6. Answering calls for assistance
As part of the front line response team, CNAs answer patients’ calls for assistance. These calls for assistance can range from helping patients go to the bathroom to providing emotional support to patients who are recovering from injury or surgery.
7. Reporting on patient conditions to RN/LPN
Since CNAs are one of the first points of contact for patients entering the hospital or facility, they’re also responsible for gathering information from family members and caregivers as well as observing patient behavior, complaints, and physical condition during their stay. CNAs must also successfully report all patient information and observations to the RN or LPN on duty.
8. Emotional support for patients
Hospital stays or long-term residencies in a nursing home or facility are extremely stressful situations, for both the patient and their families. As a CNA, one of your primary areas of focus is to provide emotional support and companionship to the patients under your care.
What Qualities Do You Need to Carry Out the Duties of a CNA?
CNAs function as the go-between for patients and the rest of the medical and health care staff. As such, CNAs need to possess a variety of qualities and skills to successfully navigate and fulfill such a wide swath of responsibilities.
O*NET compiled a comprehensive list of these qualities, which includes:
- Being service-oriented. Like most professionals in the health care industry, CNAs need to enjoy helping people. Having compassion for your patients and offering them support during a challenging time in their lives is crucial for being a successful CNA.
- Possessing excellent communication skills. CNAs need to possess excellent communication and active listening skills. CNAs need to be able to focus completely on their patients in order to accurately monitor their condition. And because CNAs spend the most amount of time with their patients, they need to be able to communicate their observations to the RN or LPN.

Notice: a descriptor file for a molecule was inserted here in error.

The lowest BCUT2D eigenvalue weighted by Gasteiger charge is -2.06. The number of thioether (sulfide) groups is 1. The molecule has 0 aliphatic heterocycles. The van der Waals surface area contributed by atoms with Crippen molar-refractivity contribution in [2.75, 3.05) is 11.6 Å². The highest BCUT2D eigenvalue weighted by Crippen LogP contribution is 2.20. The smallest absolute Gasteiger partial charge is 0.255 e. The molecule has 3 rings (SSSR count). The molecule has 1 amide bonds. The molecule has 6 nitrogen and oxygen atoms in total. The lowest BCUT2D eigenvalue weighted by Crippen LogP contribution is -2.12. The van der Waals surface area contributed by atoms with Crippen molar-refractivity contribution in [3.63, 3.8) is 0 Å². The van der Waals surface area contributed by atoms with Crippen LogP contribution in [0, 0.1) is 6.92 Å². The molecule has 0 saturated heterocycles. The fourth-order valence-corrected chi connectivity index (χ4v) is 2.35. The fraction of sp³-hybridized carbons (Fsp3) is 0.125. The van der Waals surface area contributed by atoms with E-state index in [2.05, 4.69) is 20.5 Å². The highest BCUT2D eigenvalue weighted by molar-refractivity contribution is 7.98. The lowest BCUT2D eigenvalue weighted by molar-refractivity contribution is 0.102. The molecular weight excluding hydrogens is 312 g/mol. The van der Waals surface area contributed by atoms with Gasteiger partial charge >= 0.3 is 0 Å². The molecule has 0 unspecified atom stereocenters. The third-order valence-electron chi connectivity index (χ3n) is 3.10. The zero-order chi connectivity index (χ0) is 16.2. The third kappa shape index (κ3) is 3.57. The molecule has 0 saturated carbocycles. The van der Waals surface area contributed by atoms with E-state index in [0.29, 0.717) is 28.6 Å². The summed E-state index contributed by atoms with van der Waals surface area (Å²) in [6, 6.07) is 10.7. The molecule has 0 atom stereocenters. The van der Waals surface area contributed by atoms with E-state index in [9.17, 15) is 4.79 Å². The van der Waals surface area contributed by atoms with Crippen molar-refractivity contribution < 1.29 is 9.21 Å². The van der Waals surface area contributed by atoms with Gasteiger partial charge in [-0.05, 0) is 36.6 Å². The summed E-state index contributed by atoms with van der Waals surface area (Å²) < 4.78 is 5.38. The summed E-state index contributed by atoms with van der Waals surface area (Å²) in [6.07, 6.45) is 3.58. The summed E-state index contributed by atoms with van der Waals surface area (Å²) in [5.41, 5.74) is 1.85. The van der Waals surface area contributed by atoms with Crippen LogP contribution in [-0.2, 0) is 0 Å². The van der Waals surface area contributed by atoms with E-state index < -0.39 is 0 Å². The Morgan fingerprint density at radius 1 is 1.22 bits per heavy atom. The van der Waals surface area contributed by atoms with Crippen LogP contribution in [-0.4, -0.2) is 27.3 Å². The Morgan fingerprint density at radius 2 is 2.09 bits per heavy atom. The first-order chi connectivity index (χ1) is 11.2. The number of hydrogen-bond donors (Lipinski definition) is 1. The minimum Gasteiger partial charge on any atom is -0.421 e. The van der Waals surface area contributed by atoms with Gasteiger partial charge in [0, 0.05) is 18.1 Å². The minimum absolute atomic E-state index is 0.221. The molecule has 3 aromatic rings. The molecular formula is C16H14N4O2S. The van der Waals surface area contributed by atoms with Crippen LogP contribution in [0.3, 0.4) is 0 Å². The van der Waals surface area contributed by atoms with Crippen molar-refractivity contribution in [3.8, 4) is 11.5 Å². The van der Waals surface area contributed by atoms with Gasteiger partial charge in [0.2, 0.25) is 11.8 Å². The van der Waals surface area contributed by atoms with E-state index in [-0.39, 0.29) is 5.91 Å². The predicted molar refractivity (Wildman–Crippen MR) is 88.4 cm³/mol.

- Staying physically fit. CNA typically work long shifts, spending the majority of the time on their feet. As such, CNAs need to be strong and fit in order to keep up with the taxing physical demands of the job, such as support and shifting patients in bed, aiding patients with walking and exercising, and transferring patients our of bed to a stationary chair or wheelchair.
- Showing empathy. Because the position requires you to spend so much time with their patients, CNAs need to be able to empathize with those under their care. Being personable and good-natured can help you better relate to your patients and help you provide the emotional support they need to heal.
- Being dependable and flexible. Due to the number of different tasks and responsibilities associated with the position, CNAs need to be flexible when it comes to their daily schedule. And because CNAs usually work in shifts, you’ll have a rotating roster of patients and tasks to attend to. CNAs also need to be able to establish and maintain schedules for taking vital measurements and distributing medication.